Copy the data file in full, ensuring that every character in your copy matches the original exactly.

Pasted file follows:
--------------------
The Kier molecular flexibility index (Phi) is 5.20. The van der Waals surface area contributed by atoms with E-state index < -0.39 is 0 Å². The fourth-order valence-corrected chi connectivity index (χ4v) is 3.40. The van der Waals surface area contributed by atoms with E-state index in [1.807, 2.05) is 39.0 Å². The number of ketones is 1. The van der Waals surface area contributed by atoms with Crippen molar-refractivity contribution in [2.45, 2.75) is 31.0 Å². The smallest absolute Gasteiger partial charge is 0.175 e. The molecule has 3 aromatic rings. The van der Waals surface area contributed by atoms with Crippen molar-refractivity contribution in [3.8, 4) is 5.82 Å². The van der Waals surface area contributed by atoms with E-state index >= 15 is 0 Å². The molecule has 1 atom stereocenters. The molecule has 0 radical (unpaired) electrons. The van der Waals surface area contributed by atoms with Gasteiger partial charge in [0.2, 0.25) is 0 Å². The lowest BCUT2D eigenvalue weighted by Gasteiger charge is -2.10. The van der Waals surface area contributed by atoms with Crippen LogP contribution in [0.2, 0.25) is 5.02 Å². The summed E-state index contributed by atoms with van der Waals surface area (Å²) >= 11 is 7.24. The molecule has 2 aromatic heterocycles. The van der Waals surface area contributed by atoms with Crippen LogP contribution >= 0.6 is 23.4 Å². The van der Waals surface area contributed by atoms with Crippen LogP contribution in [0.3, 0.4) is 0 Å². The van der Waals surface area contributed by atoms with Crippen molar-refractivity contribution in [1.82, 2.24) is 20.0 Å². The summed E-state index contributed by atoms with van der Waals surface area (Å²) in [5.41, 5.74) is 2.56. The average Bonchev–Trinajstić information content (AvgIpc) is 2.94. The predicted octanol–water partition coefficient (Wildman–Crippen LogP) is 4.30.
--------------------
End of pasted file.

The Kier molecular flexibility index (Phi) is 5.20. The van der Waals surface area contributed by atoms with E-state index < -0.39 is 0 Å². The fourth-order valence-corrected chi connectivity index (χ4v) is 3.40. The van der Waals surface area contributed by atoms with E-state index in [1.807, 2.05) is 39.0 Å². The number of ketones is 1. The van der Waals surface area contributed by atoms with Crippen molar-refractivity contribution in [2.45, 2.75) is 31.0 Å². The smallest absolute Gasteiger partial charge is 0.175 e. The molecule has 3 aromatic rings. The van der Waals surface area contributed by atoms with Crippen molar-refractivity contribution in [3.8, 4) is 5.82 Å². The van der Waals surface area contributed by atoms with E-state index >= 15 is 0 Å². The molecule has 1 atom stereocenters. The molecule has 0 radical (unpaired) electrons. The van der Waals surface area contributed by atoms with Gasteiger partial charge in [0.2, 0.25) is 0 Å². The lowest BCUT2D eigenvalue weighted by Gasteiger charge is -2.10. The van der Waals surface area contributed by atoms with Crippen LogP contribution in [0.2, 0.25) is 5.02 Å². The summed E-state index contributed by atoms with van der Waals surface area (Å²) >= 11 is 7.24. The molecule has 2 aromatic heterocycles. The van der Waals surface area contributed by atoms with Crippen LogP contribution >= 0.6 is 23.4 Å². The van der Waals surface area contributed by atoms with Crippen LogP contribution in [0.3, 0.4) is 0 Å². The van der Waals surface area contributed by atoms with Crippen molar-refractivity contribution in [1.82, 2.24) is 20.0 Å². The summed E-state index contributed by atoms with van der Waals surface area (Å²) in [5.41, 5.74) is 2.56. The average Bonchev–Trinajstić information content (AvgIpc) is 2.94. The predicted octanol–water partition coefficient (Wildman–Crippen LogP) is 4.30.